Pluto Bioinformatics

GSE99622: Sex differences in microglial developmental gene expression programs

Bulk RNA sequencing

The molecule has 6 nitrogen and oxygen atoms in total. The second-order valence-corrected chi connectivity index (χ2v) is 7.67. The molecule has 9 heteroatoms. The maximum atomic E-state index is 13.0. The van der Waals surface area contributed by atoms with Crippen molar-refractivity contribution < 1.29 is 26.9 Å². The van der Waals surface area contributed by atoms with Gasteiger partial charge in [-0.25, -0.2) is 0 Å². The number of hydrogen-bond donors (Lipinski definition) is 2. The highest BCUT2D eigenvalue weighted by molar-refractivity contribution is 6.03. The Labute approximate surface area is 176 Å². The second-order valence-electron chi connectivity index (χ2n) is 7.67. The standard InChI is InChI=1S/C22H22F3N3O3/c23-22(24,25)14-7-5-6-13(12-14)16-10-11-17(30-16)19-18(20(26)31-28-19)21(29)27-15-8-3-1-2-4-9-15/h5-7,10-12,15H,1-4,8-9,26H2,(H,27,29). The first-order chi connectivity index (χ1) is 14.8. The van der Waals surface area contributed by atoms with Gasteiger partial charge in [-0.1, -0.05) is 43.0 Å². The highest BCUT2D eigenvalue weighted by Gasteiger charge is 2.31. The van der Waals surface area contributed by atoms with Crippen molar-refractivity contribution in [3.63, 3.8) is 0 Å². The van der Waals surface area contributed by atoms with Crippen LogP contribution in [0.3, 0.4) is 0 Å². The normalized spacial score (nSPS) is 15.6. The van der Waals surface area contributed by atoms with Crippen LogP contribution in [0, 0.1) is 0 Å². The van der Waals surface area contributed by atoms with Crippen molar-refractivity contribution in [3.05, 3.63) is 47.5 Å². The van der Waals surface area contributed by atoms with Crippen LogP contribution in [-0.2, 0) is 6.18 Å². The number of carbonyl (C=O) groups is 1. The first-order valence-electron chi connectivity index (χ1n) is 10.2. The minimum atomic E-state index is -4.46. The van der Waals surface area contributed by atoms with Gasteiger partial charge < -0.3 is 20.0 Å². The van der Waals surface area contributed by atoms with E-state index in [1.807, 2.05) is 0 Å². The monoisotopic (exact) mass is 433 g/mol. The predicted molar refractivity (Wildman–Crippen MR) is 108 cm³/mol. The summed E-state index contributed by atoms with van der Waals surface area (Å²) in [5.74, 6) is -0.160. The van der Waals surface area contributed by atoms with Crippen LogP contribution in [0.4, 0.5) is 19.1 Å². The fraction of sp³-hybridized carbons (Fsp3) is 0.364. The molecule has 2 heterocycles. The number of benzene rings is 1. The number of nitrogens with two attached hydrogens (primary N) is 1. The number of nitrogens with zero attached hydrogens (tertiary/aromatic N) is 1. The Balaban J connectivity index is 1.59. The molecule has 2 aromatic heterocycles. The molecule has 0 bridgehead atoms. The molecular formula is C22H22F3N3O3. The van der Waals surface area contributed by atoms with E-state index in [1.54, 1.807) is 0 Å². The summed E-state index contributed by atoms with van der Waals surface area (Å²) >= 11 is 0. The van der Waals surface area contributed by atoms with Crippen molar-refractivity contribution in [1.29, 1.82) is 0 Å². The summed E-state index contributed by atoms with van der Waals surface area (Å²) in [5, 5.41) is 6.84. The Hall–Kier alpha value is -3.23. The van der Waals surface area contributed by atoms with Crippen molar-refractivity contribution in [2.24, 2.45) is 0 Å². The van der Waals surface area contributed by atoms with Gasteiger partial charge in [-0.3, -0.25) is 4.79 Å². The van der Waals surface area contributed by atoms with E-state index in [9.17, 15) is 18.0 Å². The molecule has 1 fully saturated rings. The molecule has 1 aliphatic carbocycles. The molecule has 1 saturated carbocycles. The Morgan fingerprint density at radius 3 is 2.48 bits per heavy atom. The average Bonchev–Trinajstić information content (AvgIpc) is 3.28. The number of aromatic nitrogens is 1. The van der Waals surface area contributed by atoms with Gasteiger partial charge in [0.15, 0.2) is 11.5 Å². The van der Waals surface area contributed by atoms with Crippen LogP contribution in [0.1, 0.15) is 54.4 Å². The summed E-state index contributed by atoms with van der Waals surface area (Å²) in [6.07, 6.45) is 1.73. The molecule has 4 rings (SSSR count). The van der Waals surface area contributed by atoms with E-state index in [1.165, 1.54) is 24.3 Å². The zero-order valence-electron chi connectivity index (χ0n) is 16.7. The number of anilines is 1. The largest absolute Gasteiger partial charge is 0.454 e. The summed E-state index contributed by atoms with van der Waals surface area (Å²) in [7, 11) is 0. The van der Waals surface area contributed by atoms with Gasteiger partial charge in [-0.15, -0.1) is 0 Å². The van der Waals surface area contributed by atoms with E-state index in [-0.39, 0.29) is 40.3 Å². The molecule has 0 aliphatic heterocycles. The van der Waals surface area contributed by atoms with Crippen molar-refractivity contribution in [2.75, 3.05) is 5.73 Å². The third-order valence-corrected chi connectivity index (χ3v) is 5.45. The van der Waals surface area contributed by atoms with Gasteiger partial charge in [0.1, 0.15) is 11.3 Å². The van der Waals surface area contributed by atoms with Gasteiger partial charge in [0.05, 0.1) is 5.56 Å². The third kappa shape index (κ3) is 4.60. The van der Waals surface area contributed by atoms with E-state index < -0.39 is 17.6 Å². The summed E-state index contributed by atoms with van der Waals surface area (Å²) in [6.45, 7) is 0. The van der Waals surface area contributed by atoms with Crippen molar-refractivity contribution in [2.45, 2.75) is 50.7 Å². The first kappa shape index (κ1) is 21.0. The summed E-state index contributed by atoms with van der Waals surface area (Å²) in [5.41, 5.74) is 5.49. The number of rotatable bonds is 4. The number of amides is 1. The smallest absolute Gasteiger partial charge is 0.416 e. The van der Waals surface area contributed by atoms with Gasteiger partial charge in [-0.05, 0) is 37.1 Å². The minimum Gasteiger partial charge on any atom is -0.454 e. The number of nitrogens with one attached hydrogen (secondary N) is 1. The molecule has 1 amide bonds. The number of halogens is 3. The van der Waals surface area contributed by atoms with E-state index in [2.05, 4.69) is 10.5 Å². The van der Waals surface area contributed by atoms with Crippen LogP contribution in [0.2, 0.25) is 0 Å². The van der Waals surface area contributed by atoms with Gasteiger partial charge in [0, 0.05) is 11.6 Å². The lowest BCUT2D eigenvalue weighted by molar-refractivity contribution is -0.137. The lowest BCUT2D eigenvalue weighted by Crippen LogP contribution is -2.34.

During normal neurodevelopment, microglia perform a range of different functions that are crucial for the proper development, circuit integration, and function of neurons. These functions include certain types of synaptic pruning during critical stages of neurodevelopment (Schafer et al., 2012), and the production of cytokines and chemokines during normal physiological tasks, proteins which are important for homeostasis in addition to immune defense (Avital et al., 2003; Goshen et al., 2007). Microglia and the inflammatory cytokines they produce (e.g., in response to injury or infection) are also increasingly implicated in neural dysfunction during development and the risk of neuropsychiatric disorders. Increasing evidence suggests many neurological disorders emerge because of disrupted neuronal developmental trajectory (Marin, 2016). Considering the critical role of microglia for integration of neurons into their proper circuitry as well in proper synapse formation, there is a pressing need to understand the mechanisms underlying normal and abnormal microglia development, their interactions with specific neuronal subsets, and to understand the utility of these same analyses for human tissue. Moreover, as there are pronounced sex differences in the presentation of many neurological disorders, it is critical to understand these mechanisms in both males and females. Here we study developmental gene expression changes in male and female mice from E18 to P60. We isolated microglia from male and female hippocampi of mice from different developmental ages ranging from embryonic day 18 (E18) to postnatal day 60 (P60). Hippocampus was selected based on its importance to mental health, its marked vulnerability relative to other brain regions in response to diverse threats to homeostasis (epilepsy, stroke, and cardiac arrest (Fujioka et al., 2000; Petito, Feldmann, Pulsinelli, & Plum, 1987; Salmenpera, Kalviainen, Partanen, & Pitkanen, 1998; Sapolsky, Uno, Rebert, & Finch, 1990)), and due to evidence of morphological sex differences in microglial development in this region (Schwarz, Sholar, & Bilbo, 2012). It was found that developmental gene expression changes were more advanced in females at P60 and that treatment with LPS, a potent immune activator, could normalize developmental gene expression differences in males. SOURCE: mark alter ( - University of Pennsylvania

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